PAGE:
The North Dome/South Pars field, shared by Iran and Qatar, is the largest gas field in the world. Iran and Qatar are well aware of the wealth they control, but they differ in their approaches to monetize it. Further development of the field will be hampered by the prolongation of low gas prices, which is set to continue for the near future and have varied impacts on both states. Iran may be prompted to develop value-added industries based on natural gas, and explore piped gas options to neighboring countries. Qatar will find its large investments in L.N.G. much less profitable than in the past and, like Iran, may have to shift to piping gas to its neighbors and more value adding products based on natural gas. Nevertheless, it is in the world’s interest to ensure stability over this vital gas field, and thus encourage Iran and Qatar to maintain warm relations and responsible dual management.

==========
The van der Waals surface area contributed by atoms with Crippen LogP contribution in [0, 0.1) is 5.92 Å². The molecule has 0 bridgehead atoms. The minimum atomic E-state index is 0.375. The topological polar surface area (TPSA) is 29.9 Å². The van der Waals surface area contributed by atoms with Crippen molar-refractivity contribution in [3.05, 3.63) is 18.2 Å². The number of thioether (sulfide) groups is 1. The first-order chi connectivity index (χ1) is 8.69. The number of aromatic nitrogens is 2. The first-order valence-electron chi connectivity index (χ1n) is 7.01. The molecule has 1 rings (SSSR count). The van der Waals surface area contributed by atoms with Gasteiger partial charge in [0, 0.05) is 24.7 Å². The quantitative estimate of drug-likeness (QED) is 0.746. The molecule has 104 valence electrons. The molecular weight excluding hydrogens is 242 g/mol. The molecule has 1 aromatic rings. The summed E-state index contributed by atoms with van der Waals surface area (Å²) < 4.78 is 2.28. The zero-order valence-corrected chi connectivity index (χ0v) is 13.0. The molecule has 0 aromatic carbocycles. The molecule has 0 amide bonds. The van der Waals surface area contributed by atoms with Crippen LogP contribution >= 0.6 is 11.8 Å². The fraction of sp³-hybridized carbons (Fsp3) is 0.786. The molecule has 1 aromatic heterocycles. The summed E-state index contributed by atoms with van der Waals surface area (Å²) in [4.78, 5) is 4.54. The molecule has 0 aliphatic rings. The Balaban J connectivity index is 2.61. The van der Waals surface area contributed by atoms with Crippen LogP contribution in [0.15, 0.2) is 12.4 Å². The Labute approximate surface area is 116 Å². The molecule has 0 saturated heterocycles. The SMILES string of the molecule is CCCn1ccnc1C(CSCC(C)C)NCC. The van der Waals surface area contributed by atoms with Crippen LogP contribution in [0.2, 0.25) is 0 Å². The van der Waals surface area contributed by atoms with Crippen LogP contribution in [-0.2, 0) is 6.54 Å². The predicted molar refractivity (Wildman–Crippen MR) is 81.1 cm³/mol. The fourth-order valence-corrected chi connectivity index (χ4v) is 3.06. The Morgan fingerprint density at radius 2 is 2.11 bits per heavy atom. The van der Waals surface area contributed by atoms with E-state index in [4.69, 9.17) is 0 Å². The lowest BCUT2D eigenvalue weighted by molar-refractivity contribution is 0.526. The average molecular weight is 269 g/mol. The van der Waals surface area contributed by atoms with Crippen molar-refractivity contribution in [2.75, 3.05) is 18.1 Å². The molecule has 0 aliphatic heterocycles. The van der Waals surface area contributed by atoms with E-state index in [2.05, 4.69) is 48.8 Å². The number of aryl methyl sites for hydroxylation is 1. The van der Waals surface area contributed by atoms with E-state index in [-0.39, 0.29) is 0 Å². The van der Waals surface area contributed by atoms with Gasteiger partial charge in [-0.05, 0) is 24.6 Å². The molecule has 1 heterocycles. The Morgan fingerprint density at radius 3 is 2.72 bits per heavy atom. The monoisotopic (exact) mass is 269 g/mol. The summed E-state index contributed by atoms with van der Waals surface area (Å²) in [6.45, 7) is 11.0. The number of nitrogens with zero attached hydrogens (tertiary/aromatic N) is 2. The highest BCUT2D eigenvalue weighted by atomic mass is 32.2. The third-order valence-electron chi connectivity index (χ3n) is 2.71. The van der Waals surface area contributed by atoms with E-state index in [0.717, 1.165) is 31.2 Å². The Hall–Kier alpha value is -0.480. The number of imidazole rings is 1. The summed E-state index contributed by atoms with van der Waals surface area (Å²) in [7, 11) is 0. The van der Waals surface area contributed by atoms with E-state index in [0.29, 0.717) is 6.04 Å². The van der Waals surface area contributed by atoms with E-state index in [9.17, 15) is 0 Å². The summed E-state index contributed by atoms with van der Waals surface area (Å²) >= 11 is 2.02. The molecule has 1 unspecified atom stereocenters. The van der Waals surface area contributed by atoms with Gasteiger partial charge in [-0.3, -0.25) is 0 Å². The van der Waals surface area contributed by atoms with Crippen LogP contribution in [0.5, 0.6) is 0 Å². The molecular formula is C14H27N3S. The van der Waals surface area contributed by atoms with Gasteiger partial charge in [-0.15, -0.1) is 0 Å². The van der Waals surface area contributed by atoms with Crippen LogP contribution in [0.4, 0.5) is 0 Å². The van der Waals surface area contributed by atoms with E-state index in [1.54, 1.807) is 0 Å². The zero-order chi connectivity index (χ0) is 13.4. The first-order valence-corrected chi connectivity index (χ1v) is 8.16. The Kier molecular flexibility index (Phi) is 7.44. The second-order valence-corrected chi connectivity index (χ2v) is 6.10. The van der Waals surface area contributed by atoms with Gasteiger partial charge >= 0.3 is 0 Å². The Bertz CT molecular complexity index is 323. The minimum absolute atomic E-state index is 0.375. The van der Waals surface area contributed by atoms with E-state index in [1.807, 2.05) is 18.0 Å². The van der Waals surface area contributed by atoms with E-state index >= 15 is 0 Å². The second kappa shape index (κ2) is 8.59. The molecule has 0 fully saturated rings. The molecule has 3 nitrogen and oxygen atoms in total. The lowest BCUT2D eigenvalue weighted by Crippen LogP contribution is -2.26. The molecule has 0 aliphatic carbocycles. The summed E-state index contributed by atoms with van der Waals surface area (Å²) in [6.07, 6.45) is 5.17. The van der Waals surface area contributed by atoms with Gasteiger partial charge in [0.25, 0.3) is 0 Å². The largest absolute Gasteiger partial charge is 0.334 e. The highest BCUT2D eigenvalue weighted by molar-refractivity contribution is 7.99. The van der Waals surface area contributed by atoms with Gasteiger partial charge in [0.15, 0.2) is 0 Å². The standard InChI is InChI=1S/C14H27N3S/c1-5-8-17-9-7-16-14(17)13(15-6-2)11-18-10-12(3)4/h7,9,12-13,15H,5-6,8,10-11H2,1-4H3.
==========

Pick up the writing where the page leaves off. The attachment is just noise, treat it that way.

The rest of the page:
- Low gas prices may prompt Qatar and Iran to develop value-added industries based on natural gas, instead of pursuing the more expensive route of converting to L.N.G.
- If Iran is to expand its investment in the South Pars field, it should take note of Qatar’s experience and challenges in developing L.N.G. before opting to pursue a similar road
- L.N.G. requires large investments and access to advanced technology only available from a limited number of Western companies, mainly American—access of which Iran has yet to obtain
- Piped gas to neighboring countries is another viable option to increase revenue, but would require a significant improvement in Iran-G.C.C. relations
- A military buildup in the area and a hardline security-focused approach could trigger conflict, which is not in the interest of either party